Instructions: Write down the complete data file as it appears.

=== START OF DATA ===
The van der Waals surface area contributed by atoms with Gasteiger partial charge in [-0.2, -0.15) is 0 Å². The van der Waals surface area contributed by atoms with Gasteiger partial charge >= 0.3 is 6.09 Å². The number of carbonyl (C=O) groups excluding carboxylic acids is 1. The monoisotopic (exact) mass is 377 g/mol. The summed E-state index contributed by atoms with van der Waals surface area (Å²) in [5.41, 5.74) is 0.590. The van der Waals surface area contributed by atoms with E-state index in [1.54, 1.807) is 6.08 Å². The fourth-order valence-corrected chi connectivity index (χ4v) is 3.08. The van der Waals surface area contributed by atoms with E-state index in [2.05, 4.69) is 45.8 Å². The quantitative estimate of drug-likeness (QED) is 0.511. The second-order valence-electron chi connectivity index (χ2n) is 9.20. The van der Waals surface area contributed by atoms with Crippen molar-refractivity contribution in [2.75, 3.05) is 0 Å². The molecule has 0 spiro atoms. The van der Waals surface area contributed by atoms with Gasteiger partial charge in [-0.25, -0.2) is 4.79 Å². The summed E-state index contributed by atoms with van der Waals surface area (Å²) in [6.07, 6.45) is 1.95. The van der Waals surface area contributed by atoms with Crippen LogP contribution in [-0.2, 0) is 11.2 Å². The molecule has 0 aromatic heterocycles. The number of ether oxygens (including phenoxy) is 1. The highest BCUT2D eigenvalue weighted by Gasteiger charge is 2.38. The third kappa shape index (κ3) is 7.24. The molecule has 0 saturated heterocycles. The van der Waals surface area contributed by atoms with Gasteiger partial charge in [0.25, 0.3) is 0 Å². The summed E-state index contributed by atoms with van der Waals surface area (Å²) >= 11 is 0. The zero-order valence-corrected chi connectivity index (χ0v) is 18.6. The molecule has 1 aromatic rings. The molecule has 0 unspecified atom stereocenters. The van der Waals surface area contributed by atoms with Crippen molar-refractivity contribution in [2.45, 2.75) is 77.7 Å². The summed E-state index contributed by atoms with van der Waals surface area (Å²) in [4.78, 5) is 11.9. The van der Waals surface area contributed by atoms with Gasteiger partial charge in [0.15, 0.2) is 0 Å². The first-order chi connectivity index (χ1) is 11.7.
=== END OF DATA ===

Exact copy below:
The van der Waals surface area contributed by atoms with Gasteiger partial charge in [-0.2, -0.15) is 0 Å². The van der Waals surface area contributed by atoms with Gasteiger partial charge >= 0.3 is 6.09 Å². The number of carbonyl (C=O) groups excluding carboxylic acids is 1. The monoisotopic (exact) mass is 377 g/mol. The summed E-state index contributed by atoms with van der Waals surface area (Å²) in [5.41, 5.74) is 0.590. The van der Waals surface area contributed by atoms with E-state index in [1.54, 1.807) is 6.08 Å². The fourth-order valence-corrected chi connectivity index (χ4v) is 3.08. The van der Waals surface area contributed by atoms with E-state index in [2.05, 4.69) is 45.8 Å². The quantitative estimate of drug-likeness (QED) is 0.511. The second-order valence-electron chi connectivity index (χ2n) is 9.20. The van der Waals surface area contributed by atoms with Crippen molar-refractivity contribution in [2.75, 3.05) is 0 Å². The molecule has 0 spiro atoms. The van der Waals surface area contributed by atoms with Gasteiger partial charge in [-0.25, -0.2) is 4.79 Å². The summed E-state index contributed by atoms with van der Waals surface area (Å²) in [6.07, 6.45) is 1.95. The van der Waals surface area contributed by atoms with Crippen LogP contribution in [-0.2, 0) is 11.2 Å². The molecule has 0 aromatic heterocycles. The number of ether oxygens (including phenoxy) is 1. The highest BCUT2D eigenvalue weighted by Gasteiger charge is 2.38. The third kappa shape index (κ3) is 7.24. The molecule has 0 saturated heterocycles. The van der Waals surface area contributed by atoms with Gasteiger partial charge in [0.25, 0.3) is 0 Å². The summed E-state index contributed by atoms with van der Waals surface area (Å²) >= 11 is 0. The zero-order valence-corrected chi connectivity index (χ0v) is 18.6. The molecule has 1 aromatic rings. The molecule has 0 unspecified atom stereocenters. The van der Waals surface area contributed by atoms with Crippen molar-refractivity contribution in [2.45, 2.75) is 77.7 Å². The summed E-state index contributed by atoms with van der Waals surface area (Å²) in [4.78, 5) is 11.9. The van der Waals surface area contributed by atoms with Gasteiger partial charge in [0.15, 0.2) is 0 Å². The first-order chi connectivity index (χ1) is 11.7.